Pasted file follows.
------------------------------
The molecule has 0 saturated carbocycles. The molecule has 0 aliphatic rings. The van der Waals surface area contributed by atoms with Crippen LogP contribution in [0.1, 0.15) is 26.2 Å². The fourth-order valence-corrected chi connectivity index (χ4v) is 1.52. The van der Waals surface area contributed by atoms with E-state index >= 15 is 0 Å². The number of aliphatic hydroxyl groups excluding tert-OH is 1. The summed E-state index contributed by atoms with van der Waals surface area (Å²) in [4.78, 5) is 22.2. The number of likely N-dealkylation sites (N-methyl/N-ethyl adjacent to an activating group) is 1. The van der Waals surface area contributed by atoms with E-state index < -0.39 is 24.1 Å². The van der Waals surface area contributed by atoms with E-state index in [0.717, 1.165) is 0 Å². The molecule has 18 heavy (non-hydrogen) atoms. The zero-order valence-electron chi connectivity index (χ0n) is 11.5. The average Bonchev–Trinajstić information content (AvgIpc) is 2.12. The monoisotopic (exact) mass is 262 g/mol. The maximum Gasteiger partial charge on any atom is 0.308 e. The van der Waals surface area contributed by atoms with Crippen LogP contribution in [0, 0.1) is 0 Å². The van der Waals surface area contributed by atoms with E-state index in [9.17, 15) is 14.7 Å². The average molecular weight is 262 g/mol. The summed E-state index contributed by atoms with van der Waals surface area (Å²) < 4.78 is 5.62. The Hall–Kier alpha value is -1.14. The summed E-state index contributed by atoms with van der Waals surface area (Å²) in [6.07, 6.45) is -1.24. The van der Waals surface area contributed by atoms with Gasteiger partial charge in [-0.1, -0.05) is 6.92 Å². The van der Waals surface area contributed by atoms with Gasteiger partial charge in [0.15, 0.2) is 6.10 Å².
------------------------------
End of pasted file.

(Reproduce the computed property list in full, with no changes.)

The molecule has 0 saturated carbocycles. The molecule has 0 aliphatic rings. The van der Waals surface area contributed by atoms with Crippen LogP contribution in [0.1, 0.15) is 26.2 Å². The fourth-order valence-corrected chi connectivity index (χ4v) is 1.52. The van der Waals surface area contributed by atoms with E-state index >= 15 is 0 Å². The number of aliphatic hydroxyl groups excluding tert-OH is 1. The summed E-state index contributed by atoms with van der Waals surface area (Å²) in [4.78, 5) is 22.2. The number of likely N-dealkylation sites (N-methyl/N-ethyl adjacent to an activating group) is 1. The van der Waals surface area contributed by atoms with E-state index < -0.39 is 24.1 Å². The van der Waals surface area contributed by atoms with E-state index in [0.717, 1.165) is 0 Å². The molecule has 18 heavy (non-hydrogen) atoms. The zero-order valence-electron chi connectivity index (χ0n) is 11.5. The average Bonchev–Trinajstić information content (AvgIpc) is 2.12. The monoisotopic (exact) mass is 262 g/mol. The maximum Gasteiger partial charge on any atom is 0.308 e. The van der Waals surface area contributed by atoms with Crippen LogP contribution in [0, 0.1) is 0 Å². The van der Waals surface area contributed by atoms with E-state index in [9.17, 15) is 14.7 Å². The average molecular weight is 262 g/mol. The summed E-state index contributed by atoms with van der Waals surface area (Å²) < 4.78 is 5.62. The Hall–Kier alpha value is -1.14. The summed E-state index contributed by atoms with van der Waals surface area (Å²) in [6.07, 6.45) is -1.24. The van der Waals surface area contributed by atoms with Gasteiger partial charge in [-0.1, -0.05) is 6.92 Å². The van der Waals surface area contributed by atoms with Gasteiger partial charge in [0.15, 0.2) is 6.10 Å².